Review of Hot Shots Golf: Out of Bounds

 Rating Preview
 Fun Factor

 8.0 
 Graphics

8.5
 Sound

7.5
 Multiplayer

8.0
 Single Player

9.0
 Controls

9.5

Hot Shots Golf has a long history of super deformed characters playing what amounts to be the most interesting and entertaining rounds of golf ever. As the first iteration of the series on the PS3, Out of Bounds graphics have improved dramatically from the past titles. It is too bad, though, that the same level of advancement hasn’t occurred with any of the play mechanics or pacing of the game.

When the first Hot Shots Golf was released for the PS1, the choice to use stylized characters was pushed by the graphical limitations of the system at the time. This choice managed to distinguish the game from others at the time, but now, with vastly updated graphics, it adds an unneeded, palpable level of creepiness to every game. Each character looks like a classical “cute” anime action figure. This does add a sense of presence to the Hot Shots world, but it also gives off the distinct feeling that the characters may just come out of my PS3 at night and feast on my sleeping body.

Besides the constant worry about being eaten alive, the graphics of Hot Shots seems to have hit a sweet spot. With a subtle blending of realism and the unique look of the characters, most of the courses feel to be a substitute for a real world analog. The courses have been detailed down to blades of manicured grass. This is rather impressive, until you realize the fact that most of the designs are simply copied and pasted from other courses. While none of the copied and pasted aspects of the game look bad, many look entirely too sharp and well defined.

A new addition to this game is the caddy advice, a feature that is supposed to give insightful advice on how to take a shot but always seems to be just another section of the game that needs to be skipped. Along with the other subtle sounds of the game, the entire experience lends to being muted, while something more interesting is played for background music.

While the caddy advice is a nice touch for new players that don’t quite know how to read the intricate grid based system used for putting, it isn’t very useful other than that, and none of the other sections of the game are explained to new comers. With no tutorial outside of the ‘helpful hints’ during loading screens, the game can be rather discouraging during the first hours when the best equipment and characters are still locked.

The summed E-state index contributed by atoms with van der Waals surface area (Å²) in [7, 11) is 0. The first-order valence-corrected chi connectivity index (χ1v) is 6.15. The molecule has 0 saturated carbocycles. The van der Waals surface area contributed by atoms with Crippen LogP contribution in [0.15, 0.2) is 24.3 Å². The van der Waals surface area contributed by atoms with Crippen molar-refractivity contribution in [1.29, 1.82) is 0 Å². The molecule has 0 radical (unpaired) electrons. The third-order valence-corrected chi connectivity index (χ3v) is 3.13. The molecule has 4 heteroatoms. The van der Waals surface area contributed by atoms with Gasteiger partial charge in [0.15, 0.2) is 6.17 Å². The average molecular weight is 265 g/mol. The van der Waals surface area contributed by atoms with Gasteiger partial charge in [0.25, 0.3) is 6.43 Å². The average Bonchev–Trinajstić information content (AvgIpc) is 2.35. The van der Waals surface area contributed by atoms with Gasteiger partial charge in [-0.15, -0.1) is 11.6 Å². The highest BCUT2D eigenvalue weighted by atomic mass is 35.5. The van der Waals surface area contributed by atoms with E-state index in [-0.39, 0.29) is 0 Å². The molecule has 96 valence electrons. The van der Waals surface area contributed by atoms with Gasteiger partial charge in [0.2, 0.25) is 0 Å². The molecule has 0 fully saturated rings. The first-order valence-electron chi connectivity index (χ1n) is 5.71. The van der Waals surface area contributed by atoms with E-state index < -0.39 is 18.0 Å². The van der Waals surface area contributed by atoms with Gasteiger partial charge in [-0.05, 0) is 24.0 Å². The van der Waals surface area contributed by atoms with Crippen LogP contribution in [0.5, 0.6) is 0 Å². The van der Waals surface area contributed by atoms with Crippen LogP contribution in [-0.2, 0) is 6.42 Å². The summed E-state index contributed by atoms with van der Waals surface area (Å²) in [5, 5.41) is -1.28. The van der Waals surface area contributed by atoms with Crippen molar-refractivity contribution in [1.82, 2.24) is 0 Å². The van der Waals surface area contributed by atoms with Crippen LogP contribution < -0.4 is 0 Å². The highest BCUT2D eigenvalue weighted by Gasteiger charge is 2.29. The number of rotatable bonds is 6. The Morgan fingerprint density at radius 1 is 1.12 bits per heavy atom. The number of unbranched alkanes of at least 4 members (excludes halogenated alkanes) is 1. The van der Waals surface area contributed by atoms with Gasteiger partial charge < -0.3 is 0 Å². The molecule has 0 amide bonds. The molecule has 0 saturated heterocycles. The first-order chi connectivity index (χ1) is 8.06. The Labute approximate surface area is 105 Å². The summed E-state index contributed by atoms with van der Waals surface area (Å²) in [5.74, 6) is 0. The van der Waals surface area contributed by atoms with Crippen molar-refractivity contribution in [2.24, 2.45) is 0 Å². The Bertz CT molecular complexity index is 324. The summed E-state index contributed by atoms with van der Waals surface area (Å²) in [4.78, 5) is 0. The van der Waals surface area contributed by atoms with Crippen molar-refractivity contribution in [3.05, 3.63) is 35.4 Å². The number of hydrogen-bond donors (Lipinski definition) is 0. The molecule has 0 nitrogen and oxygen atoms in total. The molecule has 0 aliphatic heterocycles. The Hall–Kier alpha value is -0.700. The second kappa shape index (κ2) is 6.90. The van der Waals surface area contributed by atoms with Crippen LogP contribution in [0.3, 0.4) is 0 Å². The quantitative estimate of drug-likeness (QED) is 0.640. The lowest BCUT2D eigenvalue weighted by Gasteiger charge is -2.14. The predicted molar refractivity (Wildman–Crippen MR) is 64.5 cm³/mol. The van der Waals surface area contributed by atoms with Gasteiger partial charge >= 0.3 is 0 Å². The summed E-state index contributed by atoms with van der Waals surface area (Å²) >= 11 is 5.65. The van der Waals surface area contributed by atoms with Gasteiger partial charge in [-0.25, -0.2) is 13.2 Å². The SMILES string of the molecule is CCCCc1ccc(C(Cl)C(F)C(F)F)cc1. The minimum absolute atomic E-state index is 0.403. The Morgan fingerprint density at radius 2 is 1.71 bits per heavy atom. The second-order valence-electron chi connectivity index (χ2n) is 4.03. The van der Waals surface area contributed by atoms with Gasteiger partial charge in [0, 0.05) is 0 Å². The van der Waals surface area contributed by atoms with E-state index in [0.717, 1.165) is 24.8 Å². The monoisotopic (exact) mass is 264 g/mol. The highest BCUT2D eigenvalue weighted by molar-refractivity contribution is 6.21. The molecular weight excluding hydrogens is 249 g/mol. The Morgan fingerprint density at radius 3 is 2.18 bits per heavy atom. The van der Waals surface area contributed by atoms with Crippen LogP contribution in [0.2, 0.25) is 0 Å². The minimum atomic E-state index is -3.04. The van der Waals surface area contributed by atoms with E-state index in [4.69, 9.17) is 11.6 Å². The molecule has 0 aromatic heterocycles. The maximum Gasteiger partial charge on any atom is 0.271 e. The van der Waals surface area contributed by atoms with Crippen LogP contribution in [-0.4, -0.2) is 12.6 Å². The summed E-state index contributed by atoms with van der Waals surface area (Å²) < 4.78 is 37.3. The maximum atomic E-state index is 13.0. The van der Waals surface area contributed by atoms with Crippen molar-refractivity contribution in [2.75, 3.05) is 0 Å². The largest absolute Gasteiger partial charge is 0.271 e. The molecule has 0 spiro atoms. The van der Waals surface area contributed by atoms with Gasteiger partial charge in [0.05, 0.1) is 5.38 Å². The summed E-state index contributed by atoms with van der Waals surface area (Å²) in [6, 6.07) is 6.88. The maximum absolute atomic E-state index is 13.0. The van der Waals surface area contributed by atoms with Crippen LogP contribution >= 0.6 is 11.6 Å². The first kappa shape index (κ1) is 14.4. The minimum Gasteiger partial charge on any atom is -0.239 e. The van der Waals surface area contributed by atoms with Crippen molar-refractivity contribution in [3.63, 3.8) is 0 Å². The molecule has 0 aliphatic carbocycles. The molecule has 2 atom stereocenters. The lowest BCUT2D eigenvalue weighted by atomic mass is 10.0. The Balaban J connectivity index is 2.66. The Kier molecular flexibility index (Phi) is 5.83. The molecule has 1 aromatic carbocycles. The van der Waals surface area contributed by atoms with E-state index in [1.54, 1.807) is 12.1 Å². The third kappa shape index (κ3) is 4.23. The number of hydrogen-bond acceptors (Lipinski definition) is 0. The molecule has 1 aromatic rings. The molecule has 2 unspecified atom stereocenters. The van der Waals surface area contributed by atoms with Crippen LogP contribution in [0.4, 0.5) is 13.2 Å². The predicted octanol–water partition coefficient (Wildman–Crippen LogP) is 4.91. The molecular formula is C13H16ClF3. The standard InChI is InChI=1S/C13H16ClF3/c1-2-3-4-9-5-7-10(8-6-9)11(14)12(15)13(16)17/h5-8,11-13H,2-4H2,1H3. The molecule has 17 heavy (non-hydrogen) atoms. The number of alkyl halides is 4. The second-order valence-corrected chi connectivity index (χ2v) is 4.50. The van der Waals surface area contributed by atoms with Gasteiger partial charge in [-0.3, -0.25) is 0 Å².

After several rounds of golf, Hot Shots can start to feel like it has fallen into a rut. Four or five rounds are required before the player can advance to a 1 on 1 battle against the computer to unlock a new course and a new character. This means that several rounds of the same exact course will need to be played in a row to unlock any new content. The game balances this rather well by throwing in “special” tournaments that make the player play the holes in a different order, by playing with a different swing style or some other minor change. While not noticeably different, it is enough of a nudge to keep the game progressing.

The entire multiplayer aspect of the game feels like it was tacked on at the last minute. The lobby that is entered before an online match is started feels fun and interactive but is highly hindered by the cell phone style typing interface that is used to communicate with everyone else. With no voice chat included, it almost feels like the entire experience was added out of obligation to some bullet point to be brushed over in a press release.

Although the game’s main flaws are entirely in its lack of any form of innovation, the main advantage of the game is the traditionally solid controls. Swings are based entirely on timing. Both the classic bar meter and the new advanced swing are based entirely on timing. Neither choice really has an advantage over the other, so the advanced swing tends to feel very similar to a meter system based on guesses and experience.

Hot Shots Golf: Out of Bounds might not be the needed shot in the arm the series needed to keep fans from straying to other interests, but it is enough to bring back older fans or people who are new to the series. Those new, though, will need to spend time browsing the internet and instruction manual for any idea of the fine styles of play. While Out of Bounds fails in some regards, it is more than welcome comfort food for those looking for something to devour in the wasteland of quality PS3 games.

Source Review of Hot Shots Golf: Out of Bounds by The Game Reviews

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